When I was in college, I studied abroad in Tuscany, Italy where I worked for the Consortium of Brunello di Montalcino. It was in Italy that my love for wine blossomed. A few years after my trip to Italy, I started working at Sweet Cheeks Winery, a small family-owned and operated winery and vineyard nestled in the Willamette Valley. I found such a pride for wine when I worked in Oregon wine country, a place where my love for wine and my love for home became intertwined. I found a sense of belonging in the wine experience as my knowledge grew of the the work and emotions put into the fostering of great Oregon wine. While I worked at Sweet Cheeks, I was able to participate in harvest and see all the moving parts of the wine industry. Many people only see the glamor and luxury of the wine experience… but few are fortunate enough to see it in its infantry, to see the tight-knit community of hardworking farmers who bring this dream to life.

I remember while visiting a winery in Tuscany called Col d’Orcia, the winemaker and owner expressed his desire for us students to call him a farmer not a winemaker, as the grapes are the true winemakers. On his property he had goats, lamb, pigs and gardens of vegetables and fruits, and, of course, hectares of vines. At the end of my visit, I was able to taste a bottle of his 100% organic Brunello Riserva 2012 with salami, honey, and cheese that was made and harvested on that plot of land that I had walked. That experience opened my eyes to the wine world in its wholeness and gave me the perspective I needed to embrace wine. The wine industry is certainly newer in Oregon than it is in Italy, but I see so many signs that our state is learning to do more than just make wine. Our state is an agricultural paradise built upon the hard work of loving hands and respect for the Earth’s fruits. I see here the same holistic passion for wine that I saw in Italy, an understanding that to experience wine is to do more than just sip it absentmindedly. Oregon openly bears its soul as an old-world producer would and I’m very excited to see the wine industry grow and thrive in the state. With approximately 790 wineries, Oregon is very quickly becoming a prominent wine region, but don’t let the speed of growth fool you. Oregon wine is made by hands very cognizant of the history and age-old values that first made wine special. With over 50 grape varietals grown, Oregon has been experimenting and collaborating with soil types, climate changes, and perfecting the coveted Pinot Noir. We are sure to see fantastic things come from Oregon wine in the coming future.

We would love to hear your wine journey, comment below or share with us on social media by tagging @gooddropwineshoppe

The Good Drop Girls

Posted on

A Match Made in Wine Heaven

Hello Wine Lovers,

Welcome Back to The Good Drop Wine Shoppe’s blog. It’s Katherine here again, following up my last post about the 4 types of wine drinkers. I’m here today to give you some ideas on what wines I think you should be drinking based on your wine types. All of these wines we have available in our store so call us to indulge. So, lets fully embrace your wine lifestyle…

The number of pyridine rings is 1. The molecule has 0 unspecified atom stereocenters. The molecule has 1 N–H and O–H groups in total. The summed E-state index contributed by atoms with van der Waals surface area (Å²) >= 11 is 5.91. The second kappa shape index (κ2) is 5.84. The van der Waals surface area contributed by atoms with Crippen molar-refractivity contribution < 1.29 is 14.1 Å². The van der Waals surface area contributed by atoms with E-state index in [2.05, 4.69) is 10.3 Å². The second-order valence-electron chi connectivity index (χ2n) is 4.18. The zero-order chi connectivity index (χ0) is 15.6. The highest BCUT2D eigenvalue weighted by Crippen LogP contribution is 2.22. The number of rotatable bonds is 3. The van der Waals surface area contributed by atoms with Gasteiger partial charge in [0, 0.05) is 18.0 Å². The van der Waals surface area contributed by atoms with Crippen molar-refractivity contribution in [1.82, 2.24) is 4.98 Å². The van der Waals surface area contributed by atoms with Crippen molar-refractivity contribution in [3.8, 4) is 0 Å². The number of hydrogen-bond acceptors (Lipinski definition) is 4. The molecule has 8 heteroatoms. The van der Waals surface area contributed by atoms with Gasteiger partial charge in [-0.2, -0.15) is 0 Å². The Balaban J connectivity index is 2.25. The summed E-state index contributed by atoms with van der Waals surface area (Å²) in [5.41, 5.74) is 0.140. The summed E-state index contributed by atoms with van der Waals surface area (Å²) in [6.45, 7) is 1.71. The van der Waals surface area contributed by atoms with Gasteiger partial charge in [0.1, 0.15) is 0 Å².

The Important: 2014 Fossacolle Brunello di Montalcino- This varietal perfectly compliments all you Importants out there. Brunello di Montalcino is a wine made with 100% Sangiovese and has Italy’s highest DOCG classification. Famously made from thicker-skinned berries, this wine boasts exceptionally rich flavors due to its ample fruit, high tannin, and high acidity content. Brunello gets better with age, revealing candied figs, dried cherries, and leather notes as the years go on. A normal Brunello di Montalcino requires 5 years total aging, whereas a Riserva requires 6. While somewhat cocky and exuberant, its signature scent and flavor has made it the darling of connoisseurs and collectors worldwide. Brunello… it’s worth the wait.

The Foodie: 2015 Markham Sauvignon Blanc- One of my favorite things about Sauvignon Blanc is that it comes from the French word “sauvage,” meaning wild. This particular varietal originated in the Loire Valley and then grew to be wildly popular in the Marlborough region of New Zealand. Now planted all over the world, Sauvignon Blanc offers bursts of acidity, steely cores, and a flavor profile ranging from freshly cut grass to white peach. This particular Sauvignon Blanc is perfect for all you Foodies because of its abundant wet stone and peach aromas, bouquet of citrus zest and honeyed apricots on the palate… making it the perfect, versatile wine for food pairings. Suggested pairings include, white meats, salads, goat cheese, and tomatoes. 

“If food is the body of good living, wine is its soul” – Clifton Fadiman

The Smarty: 2016 Cayuse Cailloux Syrah- This Walla Walla Valley Syrah is a perfect pairing for you Smarties out there. It is a well-balanced wine full of individual depth and character. I chose this particular wine because of the uniqueness of the winery itself. If we can take a moment to geek out… all Cayuse wines are made using biodynamic farming methods. Meaning, the wines are farmed organically, sans chemicals and fertilizers, to protect the foundation of the soil and fruit. In 2002, Cayuse became the first domaine in the Walla Walla Valley to fully implement biodynamic farming. 

The Social: Tattinger Brut Prestige Rosé- This succulent, fruity and supple Rosé from Champagne, France is blended from Pinot Noir and Pinot Meunier grapes. Its classic, aromatic Pinot fragrance of red raspberries and strawberries is offset by elegant, subtle floral and earth nuances. On the palate, the ripe, full berry flavors are vibrant yet refined, delicately balanced by a fresh acidity which carries into a crisp, refreshing finish. This bottle of bubbles is the perfect pairing for a girls night, New Years Eve party, and just your average Friday night dinner party. This Prestige Rosé has a depth that warrants- not just appetizers- but, a main course of food and long-lasting memories.